The election results caused yet more stress for the German Chancellor, Angela Merkel, who is now facing considerable external pressure from key international financial institutions as well as France and Britain to issue ‘Eurobonds’ as a means of resolving the crisis, a move which, should she agree to it, would spell certain electoral suicide at home in Germany, who would interpret the step as giving the rest of the Eurozone a blank cheque, with which to continue their profligate ways.
Either way, to resolve the Greek crisis, what is needed is firm and decisive leadership, and fast. Whilst I have some sympathy with the suffering the Greek people are enduring as a result of the austerity measures required to reduce their country’s debt, this is the only way that they will be able to remain in the Euro – a desire the majority of Greeks want, despite having voted for anti-austerity parties. For Greeks to reject austerity measures, while insisting they remain in the Euro, is the equivalent of demanding to ‘have your cake and eat it’ (or should that be baklava). Either the Greeks accept that they want to stay in the Euro and get on with the austerity measures or they reject austerity imposed by the troika and leave the Euro.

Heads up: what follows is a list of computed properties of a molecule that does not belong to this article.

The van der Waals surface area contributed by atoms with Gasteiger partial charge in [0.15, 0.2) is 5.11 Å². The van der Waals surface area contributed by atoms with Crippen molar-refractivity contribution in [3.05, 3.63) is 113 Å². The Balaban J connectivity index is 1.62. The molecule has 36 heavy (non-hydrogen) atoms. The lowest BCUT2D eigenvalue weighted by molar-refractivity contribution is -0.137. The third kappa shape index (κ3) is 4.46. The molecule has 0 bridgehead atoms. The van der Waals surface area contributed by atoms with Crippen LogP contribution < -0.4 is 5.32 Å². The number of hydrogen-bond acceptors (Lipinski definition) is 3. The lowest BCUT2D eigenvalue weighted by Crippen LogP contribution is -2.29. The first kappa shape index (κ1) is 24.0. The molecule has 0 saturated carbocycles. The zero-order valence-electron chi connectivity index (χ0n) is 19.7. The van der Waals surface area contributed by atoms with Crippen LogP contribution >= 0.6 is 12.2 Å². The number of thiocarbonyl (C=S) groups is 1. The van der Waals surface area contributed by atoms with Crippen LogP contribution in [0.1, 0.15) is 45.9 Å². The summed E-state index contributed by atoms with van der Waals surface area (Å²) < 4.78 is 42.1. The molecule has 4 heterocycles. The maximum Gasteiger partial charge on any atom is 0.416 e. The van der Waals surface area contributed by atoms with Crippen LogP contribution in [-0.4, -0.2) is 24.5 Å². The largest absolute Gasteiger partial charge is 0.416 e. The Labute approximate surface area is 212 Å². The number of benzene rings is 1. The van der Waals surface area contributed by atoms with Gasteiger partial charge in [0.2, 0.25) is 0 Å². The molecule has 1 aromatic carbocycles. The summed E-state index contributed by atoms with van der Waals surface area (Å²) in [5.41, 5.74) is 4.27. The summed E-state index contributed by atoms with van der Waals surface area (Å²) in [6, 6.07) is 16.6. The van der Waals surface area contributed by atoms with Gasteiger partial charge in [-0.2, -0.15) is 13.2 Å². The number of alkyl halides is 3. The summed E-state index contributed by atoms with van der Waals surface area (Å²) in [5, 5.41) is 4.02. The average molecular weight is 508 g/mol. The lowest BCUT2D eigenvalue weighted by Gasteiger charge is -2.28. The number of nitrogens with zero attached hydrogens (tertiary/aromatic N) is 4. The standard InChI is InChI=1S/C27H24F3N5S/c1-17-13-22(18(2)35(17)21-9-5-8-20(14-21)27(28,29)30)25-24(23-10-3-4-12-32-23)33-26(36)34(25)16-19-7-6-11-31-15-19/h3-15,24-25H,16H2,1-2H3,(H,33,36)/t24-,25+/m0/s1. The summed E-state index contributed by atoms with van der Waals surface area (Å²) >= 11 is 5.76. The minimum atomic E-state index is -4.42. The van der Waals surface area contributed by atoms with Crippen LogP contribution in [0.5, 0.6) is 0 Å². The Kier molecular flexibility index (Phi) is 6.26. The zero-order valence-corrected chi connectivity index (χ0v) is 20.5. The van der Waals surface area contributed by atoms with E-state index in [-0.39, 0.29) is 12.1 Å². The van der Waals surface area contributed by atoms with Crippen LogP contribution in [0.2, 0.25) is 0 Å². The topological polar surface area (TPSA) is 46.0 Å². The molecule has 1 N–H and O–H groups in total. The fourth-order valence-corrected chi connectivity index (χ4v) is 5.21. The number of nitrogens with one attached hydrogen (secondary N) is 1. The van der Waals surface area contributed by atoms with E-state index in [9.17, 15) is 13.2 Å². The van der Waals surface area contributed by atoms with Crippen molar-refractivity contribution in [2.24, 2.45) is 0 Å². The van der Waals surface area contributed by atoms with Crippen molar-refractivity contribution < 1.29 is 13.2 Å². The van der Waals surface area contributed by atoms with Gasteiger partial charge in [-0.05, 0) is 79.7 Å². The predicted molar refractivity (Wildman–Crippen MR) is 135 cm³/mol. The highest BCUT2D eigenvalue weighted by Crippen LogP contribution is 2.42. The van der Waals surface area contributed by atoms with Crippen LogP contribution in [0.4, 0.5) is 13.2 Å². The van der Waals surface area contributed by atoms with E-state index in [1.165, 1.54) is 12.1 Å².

This latter option is increasingly being seen as the better option for Greece by many external commentators but I can’t help thinking that the law of unforeseen consequences will come in to play if Greece does exit, whether effectively pushed out or by leaving voluntarily. Until the election on 17 June the markets will no doubt continue to be turbulent so let’s hope that there will be resolution one way or the other after 17 June, and swiftly, for all our sakes.